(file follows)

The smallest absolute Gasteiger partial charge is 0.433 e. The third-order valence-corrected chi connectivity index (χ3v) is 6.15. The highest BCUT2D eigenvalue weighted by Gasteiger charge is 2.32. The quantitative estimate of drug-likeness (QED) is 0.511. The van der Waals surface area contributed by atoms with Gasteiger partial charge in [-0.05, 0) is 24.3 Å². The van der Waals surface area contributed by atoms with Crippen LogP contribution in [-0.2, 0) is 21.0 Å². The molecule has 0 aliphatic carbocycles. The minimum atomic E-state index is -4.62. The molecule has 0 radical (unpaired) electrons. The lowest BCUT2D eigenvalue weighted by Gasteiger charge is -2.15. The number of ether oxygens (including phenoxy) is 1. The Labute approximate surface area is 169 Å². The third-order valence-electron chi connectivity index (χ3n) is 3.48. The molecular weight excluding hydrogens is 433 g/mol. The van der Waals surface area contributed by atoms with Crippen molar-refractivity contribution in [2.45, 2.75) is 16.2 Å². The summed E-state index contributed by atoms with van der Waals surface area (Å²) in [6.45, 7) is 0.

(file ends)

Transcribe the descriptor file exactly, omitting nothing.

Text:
The smallest absolute Gasteiger partial charge is 0.433 e. The third-order valence-corrected chi connectivity index (χ3v) is 6.15. The highest BCUT2D eigenvalue weighted by Gasteiger charge is 2.32. The quantitative estimate of drug-likeness (QED) is 0.511. The van der Waals surface area contributed by atoms with Gasteiger partial charge in [-0.05, 0) is 24.3 Å². The van der Waals surface area contributed by atoms with Crippen LogP contribution in [-0.2, 0) is 21.0 Å². The molecule has 0 aliphatic carbocycles. The minimum atomic E-state index is -4.62. The molecule has 0 radical (unpaired) electrons. The lowest BCUT2D eigenvalue weighted by Gasteiger charge is -2.15. The number of ether oxygens (including phenoxy) is 1. The Labute approximate surface area is 169 Å². The third-order valence-electron chi connectivity index (χ3n) is 3.48. The molecular weight excluding hydrogens is 433 g/mol. The van der Waals surface area contributed by atoms with Crippen molar-refractivity contribution in [2.45, 2.75) is 16.2 Å². The summed E-state index contributed by atoms with van der Waals surface area (Å²) in [6.45, 7) is 0.